In the absence of governments looking after our oceans, MSC is our next best option, however last year, its labelled products were worth £9.5bn. Considering this, critics argue that the very nature of the MSC model whereby fisheries pay to be certified, poses conflict of interest. This means MSC would have higher financial interest to get larger businesses certified in order to bring more money in. They rely on these licensing fees to bring in 50% of their revenue so the worry is whether the fee is more important than the sustainability of their customers fishing practises. Environmentalists have been trying to get MSC to change their labelling for the last 15 years, by removing the word sustainable and replacing it with a vaguer term. This is because most fisheries that have been certified, have conditions attached to it. These conditions ask fisherman to change the way they operate in order to comply; however, they have multiple years to meet their conditions. So, the fish you’re buying with an MSC label, which is usually more expensive, may not currently be any different to the fish without the label.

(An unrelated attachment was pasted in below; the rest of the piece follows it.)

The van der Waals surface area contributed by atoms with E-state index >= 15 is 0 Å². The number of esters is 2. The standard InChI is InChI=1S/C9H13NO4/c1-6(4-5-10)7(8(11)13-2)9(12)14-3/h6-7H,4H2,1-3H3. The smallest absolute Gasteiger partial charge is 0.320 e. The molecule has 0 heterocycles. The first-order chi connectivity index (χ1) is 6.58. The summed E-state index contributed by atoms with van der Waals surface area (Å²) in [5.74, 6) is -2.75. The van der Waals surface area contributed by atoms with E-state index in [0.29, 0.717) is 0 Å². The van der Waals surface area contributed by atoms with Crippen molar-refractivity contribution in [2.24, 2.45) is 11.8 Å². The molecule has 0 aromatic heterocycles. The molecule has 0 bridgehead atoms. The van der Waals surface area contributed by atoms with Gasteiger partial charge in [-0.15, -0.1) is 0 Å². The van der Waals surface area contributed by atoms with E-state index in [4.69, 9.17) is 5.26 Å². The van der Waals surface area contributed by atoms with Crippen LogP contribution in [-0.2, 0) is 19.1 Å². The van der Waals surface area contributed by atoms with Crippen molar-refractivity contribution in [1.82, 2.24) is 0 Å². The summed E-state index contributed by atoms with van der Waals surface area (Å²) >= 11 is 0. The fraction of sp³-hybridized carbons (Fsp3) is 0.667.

How you can help fishery sustainability

This article had only scratched the surface of the controversy that MSC brings however has highlighted that it’s evidently not our best option when looking to be more sustainable in the fish we purchase. So, what can you do?

  • Buy from community supported fisheries, where local fisherman sells their catch to individual consumers. Because their fishing is on a much smaller scale, they’re much more likely to use low impact catch methods to retrieve their stock. Some markets have stalls that specifically only sell wild catch, this is your best option. When shopping directly from the fisherman, you can build relationships and find out exactly what you’re buying and where it’s from.